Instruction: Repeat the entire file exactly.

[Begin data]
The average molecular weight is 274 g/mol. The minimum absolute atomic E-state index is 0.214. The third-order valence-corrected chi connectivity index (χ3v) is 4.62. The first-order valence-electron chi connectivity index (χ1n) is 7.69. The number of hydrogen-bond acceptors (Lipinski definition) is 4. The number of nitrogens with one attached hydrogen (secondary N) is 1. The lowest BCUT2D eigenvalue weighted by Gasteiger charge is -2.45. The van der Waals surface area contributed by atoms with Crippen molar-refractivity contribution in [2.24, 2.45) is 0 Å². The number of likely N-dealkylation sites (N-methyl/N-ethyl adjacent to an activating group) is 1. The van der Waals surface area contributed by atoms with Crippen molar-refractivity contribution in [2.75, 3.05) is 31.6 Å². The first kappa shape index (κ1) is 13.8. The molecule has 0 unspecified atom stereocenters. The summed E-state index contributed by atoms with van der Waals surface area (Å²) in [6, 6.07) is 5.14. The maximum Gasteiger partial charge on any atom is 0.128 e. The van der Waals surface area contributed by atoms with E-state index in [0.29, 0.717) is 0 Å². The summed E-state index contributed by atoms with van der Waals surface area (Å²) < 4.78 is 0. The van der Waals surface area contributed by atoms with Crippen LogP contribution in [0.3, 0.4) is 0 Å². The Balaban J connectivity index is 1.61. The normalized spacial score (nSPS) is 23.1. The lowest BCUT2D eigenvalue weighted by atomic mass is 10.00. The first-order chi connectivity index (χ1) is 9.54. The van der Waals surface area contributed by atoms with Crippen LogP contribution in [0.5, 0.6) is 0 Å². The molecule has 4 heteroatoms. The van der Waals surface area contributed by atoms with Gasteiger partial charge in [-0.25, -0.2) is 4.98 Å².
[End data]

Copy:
The average molecular weight is 274 g/mol. The minimum absolute atomic E-state index is 0.214. The third-order valence-corrected chi connectivity index (χ3v) is 4.62. The first-order valence-electron chi connectivity index (χ1n) is 7.69. The number of hydrogen-bond acceptors (Lipinski definition) is 4. The number of nitrogens with one attached hydrogen (secondary N) is 1. The lowest BCUT2D eigenvalue weighted by Gasteiger charge is -2.45. The van der Waals surface area contributed by atoms with Crippen molar-refractivity contribution in [2.24, 2.45) is 0 Å². The number of likely N-dealkylation sites (N-methyl/N-ethyl adjacent to an activating group) is 1. The van der Waals surface area contributed by atoms with Crippen molar-refractivity contribution in [2.75, 3.05) is 31.6 Å². The first kappa shape index (κ1) is 13.8. The molecule has 0 unspecified atom stereocenters. The summed E-state index contributed by atoms with van der Waals surface area (Å²) in [6, 6.07) is 5.14. The maximum Gasteiger partial charge on any atom is 0.128 e. The van der Waals surface area contributed by atoms with E-state index in [0.29, 0.717) is 0 Å². The summed E-state index contributed by atoms with van der Waals surface area (Å²) < 4.78 is 0. The van der Waals surface area contributed by atoms with Crippen LogP contribution in [0.3, 0.4) is 0 Å². The Balaban J connectivity index is 1.61. The normalized spacial score (nSPS) is 23.1. The lowest BCUT2D eigenvalue weighted by atomic mass is 10.00. The first-order chi connectivity index (χ1) is 9.54. The van der Waals surface area contributed by atoms with Crippen LogP contribution in [0.5, 0.6) is 0 Å². The molecule has 4 heteroatoms. The van der Waals surface area contributed by atoms with Gasteiger partial charge in [-0.25, -0.2) is 4.98 Å².